2) Apply priority rule prl to generate an initial parti-
tioned set of jobs, {Gm: m = 1,…, M}; Compute
onds to
of maximum iterations at each temperature
Copyright © 2009 SciRes JSEA
A Multi-Criteria Decision Making for the Unrelated Parallel Machines Scheduling Problem327
; employ the Hunggorithm
the group jobs – machines assignment
arian al
to solve
problem; evaluate all objective functions and put
(z1(x), z2(x), z3(x)) be the cor-
alized objective values.
ted a new
into a Pareto set of solutions. Let x = current
solution with Z(x) =
responding non-norm
3) Give a random perturbation and genera
partitioned set of jobs. {'
G: = 1,… M}; Com-
pute ,123
(, )
; employ Hungarian algo-
rithm to solve the group jobs – machines assign-
ment problem and obtain a new solution y; evaluate
all objective values: Z(y) = (z1(y), z2(y), z3(y)).
Compare y with all solutions in the Pareto set and
update the Pareto set, if necessary.
If y is archived, make it the current solution by put-
probability to e
ting x = y and move on to step 7; otherwise compute
() ()
rr r
zzyzx , r = 1, 2, 3. Assign acceptance
ach of objective functions as fol-
pr = 1 if 0
z; pr = (exp(-/)
z, r = 1, 2, 3;
Acceptance probability = 123
pp p
6) If y is accepted, then set x = y;
7) itn = itn + 1; if (itn > ITN), set ntl = ntl + 1;
1ntl ntl
If (ntl ate and output the best solu-
tion; otherwise, go to step 2.
hoosing the Best Alternative
8) > NTL), termin
3.3 C
makipetitive alterna-
a hig
taken to complete the pr
of th
the t
schedese two arded as
the iomputing. On thot
hand, the num jobs represents the number of
unsae will instead be taken as
anf tardy jobs imply a
the ber of tardybs
that the setup time of a job is only ma-
job-sequence-dependent, and
s are chosen to construct the initial
this paper, we will choose the AP efficiency ratio for
ng the best choice among many com
es. In the three objectives, a small Cmax usually implies
h utilization of machine(s), i.e., how much time is
oduction. Furthermore, the sum
e completion times of J jobs gives an indication of
otal holding or inventory costs incurred by the
le [29u]. Thobjectives will be reg
nputs when c the AP ratioe her
ber of tardy
tisfied customers. This valu
output. Since a small number o
tter performance, we use a total number of jobs minus
num jo in a schedule as the performance
easure to indicate the level of customers’ satisfaction of
at schedule.
4. Numerical Results
In this section, the computational characteristics and ef-
fectiveness of the proposed interactive SA algorithm are
evaluated via a practice example, which arises in the
glass etch polishing during the Cell manufacturing stage
of the TFT-LCD production process. The glass etch pol-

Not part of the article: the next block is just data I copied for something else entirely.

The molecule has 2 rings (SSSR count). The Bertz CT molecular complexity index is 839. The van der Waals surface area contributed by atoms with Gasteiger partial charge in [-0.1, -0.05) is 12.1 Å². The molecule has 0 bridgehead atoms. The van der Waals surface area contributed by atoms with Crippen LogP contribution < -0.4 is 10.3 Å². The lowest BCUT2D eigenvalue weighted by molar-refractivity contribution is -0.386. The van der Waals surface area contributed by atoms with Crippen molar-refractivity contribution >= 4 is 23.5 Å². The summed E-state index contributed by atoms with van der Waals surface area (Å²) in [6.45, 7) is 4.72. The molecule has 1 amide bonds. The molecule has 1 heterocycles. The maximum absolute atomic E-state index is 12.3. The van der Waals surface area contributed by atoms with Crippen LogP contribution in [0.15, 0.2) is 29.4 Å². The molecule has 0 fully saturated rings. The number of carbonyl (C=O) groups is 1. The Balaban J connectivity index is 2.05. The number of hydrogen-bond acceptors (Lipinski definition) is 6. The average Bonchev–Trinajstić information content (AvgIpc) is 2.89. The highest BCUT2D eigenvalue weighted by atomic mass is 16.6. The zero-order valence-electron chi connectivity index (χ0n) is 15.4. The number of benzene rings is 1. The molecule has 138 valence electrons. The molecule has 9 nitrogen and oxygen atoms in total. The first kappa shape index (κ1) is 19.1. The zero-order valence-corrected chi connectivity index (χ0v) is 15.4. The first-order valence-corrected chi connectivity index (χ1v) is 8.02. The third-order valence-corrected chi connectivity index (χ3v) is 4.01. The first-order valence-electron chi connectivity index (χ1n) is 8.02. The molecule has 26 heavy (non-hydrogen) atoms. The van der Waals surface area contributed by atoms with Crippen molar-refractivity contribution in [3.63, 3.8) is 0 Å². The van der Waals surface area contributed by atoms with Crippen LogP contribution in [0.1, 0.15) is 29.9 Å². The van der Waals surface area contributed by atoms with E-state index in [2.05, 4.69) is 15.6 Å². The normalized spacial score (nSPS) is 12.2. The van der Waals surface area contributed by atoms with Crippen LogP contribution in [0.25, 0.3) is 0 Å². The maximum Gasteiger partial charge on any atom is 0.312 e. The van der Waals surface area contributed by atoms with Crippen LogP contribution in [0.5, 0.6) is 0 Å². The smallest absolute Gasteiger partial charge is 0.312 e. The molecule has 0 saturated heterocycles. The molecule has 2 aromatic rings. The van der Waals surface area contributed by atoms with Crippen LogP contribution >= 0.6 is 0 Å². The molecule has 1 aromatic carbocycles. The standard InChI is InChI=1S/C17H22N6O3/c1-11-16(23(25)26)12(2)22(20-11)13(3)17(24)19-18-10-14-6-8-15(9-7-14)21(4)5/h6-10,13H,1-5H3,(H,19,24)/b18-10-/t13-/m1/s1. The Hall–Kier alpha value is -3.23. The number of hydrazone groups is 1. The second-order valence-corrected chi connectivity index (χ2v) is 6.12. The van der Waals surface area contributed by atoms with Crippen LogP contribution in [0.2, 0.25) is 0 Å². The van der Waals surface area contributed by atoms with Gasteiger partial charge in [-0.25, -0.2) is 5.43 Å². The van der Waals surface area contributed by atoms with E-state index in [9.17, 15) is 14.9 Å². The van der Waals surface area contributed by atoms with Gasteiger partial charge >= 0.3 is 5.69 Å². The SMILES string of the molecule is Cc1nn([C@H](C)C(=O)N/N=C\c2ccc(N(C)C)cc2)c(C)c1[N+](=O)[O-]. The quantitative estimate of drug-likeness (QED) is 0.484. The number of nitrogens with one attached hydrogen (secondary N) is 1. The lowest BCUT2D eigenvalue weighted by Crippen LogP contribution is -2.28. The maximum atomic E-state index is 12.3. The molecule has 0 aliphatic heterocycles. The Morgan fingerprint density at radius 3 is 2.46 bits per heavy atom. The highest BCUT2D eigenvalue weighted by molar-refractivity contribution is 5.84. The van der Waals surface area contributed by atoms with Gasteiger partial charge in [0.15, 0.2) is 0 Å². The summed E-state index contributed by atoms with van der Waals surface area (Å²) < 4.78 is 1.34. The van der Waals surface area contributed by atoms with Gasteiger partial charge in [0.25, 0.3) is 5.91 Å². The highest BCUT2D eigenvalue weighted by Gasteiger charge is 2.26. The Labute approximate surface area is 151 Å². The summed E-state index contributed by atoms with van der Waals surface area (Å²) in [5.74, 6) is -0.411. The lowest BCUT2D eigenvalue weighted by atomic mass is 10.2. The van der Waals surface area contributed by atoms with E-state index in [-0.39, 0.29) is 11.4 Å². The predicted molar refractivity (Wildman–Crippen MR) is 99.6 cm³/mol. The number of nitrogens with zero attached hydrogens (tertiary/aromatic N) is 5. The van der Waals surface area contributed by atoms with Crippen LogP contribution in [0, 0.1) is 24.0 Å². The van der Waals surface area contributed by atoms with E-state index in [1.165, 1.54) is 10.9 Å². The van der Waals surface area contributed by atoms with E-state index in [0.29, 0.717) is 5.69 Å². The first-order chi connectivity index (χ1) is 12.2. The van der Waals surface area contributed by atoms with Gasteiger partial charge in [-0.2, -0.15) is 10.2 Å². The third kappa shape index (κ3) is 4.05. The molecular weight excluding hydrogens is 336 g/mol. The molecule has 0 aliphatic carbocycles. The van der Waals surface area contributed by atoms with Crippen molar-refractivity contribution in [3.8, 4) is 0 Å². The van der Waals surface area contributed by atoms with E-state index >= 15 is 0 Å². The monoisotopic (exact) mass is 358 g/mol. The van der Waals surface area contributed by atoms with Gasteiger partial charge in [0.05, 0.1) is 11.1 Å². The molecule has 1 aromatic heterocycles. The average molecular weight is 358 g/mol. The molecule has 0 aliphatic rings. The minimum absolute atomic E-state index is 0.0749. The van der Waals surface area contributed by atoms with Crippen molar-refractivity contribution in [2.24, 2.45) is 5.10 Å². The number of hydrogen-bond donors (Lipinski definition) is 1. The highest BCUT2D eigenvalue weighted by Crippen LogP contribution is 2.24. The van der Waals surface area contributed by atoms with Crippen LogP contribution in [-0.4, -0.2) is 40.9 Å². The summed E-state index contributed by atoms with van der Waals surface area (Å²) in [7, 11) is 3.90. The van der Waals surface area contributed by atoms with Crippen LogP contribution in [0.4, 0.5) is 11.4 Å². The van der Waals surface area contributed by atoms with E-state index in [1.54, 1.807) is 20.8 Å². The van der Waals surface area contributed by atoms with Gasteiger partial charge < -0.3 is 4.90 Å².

ishing operation is independent of the other manufactur-
ing processes, and is required only for some types of
TFT-LCD products.
In the example, a collection of real life data for four
different machines and 21 different products was made.
The data contains the information of the processing time
of each job (a batch of the same products) on each indi-
vidual machine. Our observation indicates that the setup
time of a job is approximately the same in each machine,
regardless of whichever its preceding job is. But the setup
time may be different in different machines. There- fore,
it is assumed
chine-dependent rather than
is included in the processing
In the experiment, the SA algorithm was coded in
Visual Studio C++. NET and executed on a computer
with Intel core dual, 1.8GHz and 2 GB DDR566, and
used the CPLEX 10.0 optimizer to solve the weighted
sum objective single machine scheduling problem. The
parameters setting of the SA is as follows: NTL = 20,
ITN = 5, T1 = 100, and = 0.95.
Three priority rule
solutions. They are early due date (EDD), shortest proc-
ess time (SPT), and critical ratio (CR), where CR is de-
fined as the ratio of the due date over the average proc-
essing time. Table 1 displays the best solutions found
Table 1. Best solutions for various weight vector with EDD
initial solution
λ1 λ2 λ3Cmax Total flow time No. tardy jobs CPU (sec.)
0.1, 0.1, 0.84392105.9 2 201.5
* 0.1, 0.2,0.73441831.48 1 196.9
0.1, 0.3, 0.65562276.01 2 200.2
0.1, 0.4, 0.53671888.4 3 187
0.1, 0.5, 0.43721772.98 3 198.1
0.1, 0.6, 0.35882542.73 1 197.5
0.1, 0.7, 0.24501970.37 1 190.7
0.2, 0.1, 0.75962189.48 0 205.4
0.2, 0.2, 0.65982267.12 2 201.1
0.2, 0.3, 0.57262715.26
1 194.5
0.3, 0.4, 0.33892241.87 3 196.9
1910.4 2 197.0
2, 0.4, 0.44272312.18 2 196.9
0.2, 0.5, 0.33821906.4 3 195.9
0.2, 0.6, 0.24002330.29 3 197.5
0.3, 0.1, 0.64752099.12 1 201.0
* 0.3, 0.2,0.53601774.87 2 203.4
0.3, 0.3, 0.45362103.48 1 210.9
0.3, 0.5, 0.27692890.04 1 194.0
0.4, 0.1, 0.53811924.4 1 199.8
0.4, 0.2, 0.4382
0.4, 0.3, 0.34792138.9 1 202.5
* 0.4, 0.4,0.25272019.48 0 200.1
* 0.5, 0.1,0.42551770.4 3 199.8
0.5, 0.2, 0.33672083.79 2 195.6
0.5, 0.3, 0.24502275.62 1 202.3
0.6, 0.1 ,0.3
0.6, 0.2, 0.2
Copyright © 2009 SciRes JSEA
A Multi-Criteria Decision Making for the Unrelated Parallel Machines Scheduling Problem
Table 2. Nomutions fo in all t
max flow time No. tard
on-dinant solundrials